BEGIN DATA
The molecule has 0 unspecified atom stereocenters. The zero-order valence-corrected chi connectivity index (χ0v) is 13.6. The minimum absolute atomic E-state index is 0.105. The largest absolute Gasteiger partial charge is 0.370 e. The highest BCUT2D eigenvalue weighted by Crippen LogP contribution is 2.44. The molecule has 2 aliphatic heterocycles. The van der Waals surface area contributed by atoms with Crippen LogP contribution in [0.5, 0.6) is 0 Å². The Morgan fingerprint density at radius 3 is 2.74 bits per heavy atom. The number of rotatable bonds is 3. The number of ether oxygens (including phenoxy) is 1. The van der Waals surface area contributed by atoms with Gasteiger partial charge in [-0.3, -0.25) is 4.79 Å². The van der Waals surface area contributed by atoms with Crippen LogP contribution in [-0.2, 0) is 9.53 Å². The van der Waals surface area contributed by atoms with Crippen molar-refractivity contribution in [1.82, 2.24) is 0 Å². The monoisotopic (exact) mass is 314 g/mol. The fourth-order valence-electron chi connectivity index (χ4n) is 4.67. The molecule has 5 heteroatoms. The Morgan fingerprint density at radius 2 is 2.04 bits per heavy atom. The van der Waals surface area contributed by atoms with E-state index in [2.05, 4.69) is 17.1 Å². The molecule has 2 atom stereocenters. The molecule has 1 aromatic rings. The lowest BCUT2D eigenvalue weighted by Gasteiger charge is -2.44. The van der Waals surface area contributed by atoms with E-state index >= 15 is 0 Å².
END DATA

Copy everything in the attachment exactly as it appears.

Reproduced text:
The molecule has 0 unspecified atom stereocenters. The zero-order valence-corrected chi connectivity index (χ0v) is 13.6. The minimum absolute atomic E-state index is 0.105. The largest absolute Gasteiger partial charge is 0.370 e. The highest BCUT2D eigenvalue weighted by Crippen LogP contribution is 2.44. The molecule has 2 aliphatic heterocycles. The van der Waals surface area contributed by atoms with Crippen LogP contribution in [0.5, 0.6) is 0 Å². The Morgan fingerprint density at radius 3 is 2.74 bits per heavy atom. The number of rotatable bonds is 3. The number of ether oxygens (including phenoxy) is 1. The van der Waals surface area contributed by atoms with Gasteiger partial charge in [-0.3, -0.25) is 4.79 Å². The van der Waals surface area contributed by atoms with Crippen LogP contribution in [-0.2, 0) is 9.53 Å². The van der Waals surface area contributed by atoms with Crippen molar-refractivity contribution in [1.82, 2.24) is 0 Å². The monoisotopic (exact) mass is 314 g/mol. The fourth-order valence-electron chi connectivity index (χ4n) is 4.67. The molecule has 5 heteroatoms. The Morgan fingerprint density at radius 2 is 2.04 bits per heavy atom. The van der Waals surface area contributed by atoms with E-state index in [2.05, 4.69) is 17.1 Å². The molecule has 2 atom stereocenters. The molecule has 1 aromatic rings. The lowest BCUT2D eigenvalue weighted by Gasteiger charge is -2.44. The van der Waals surface area contributed by atoms with E-state index >= 15 is 0 Å².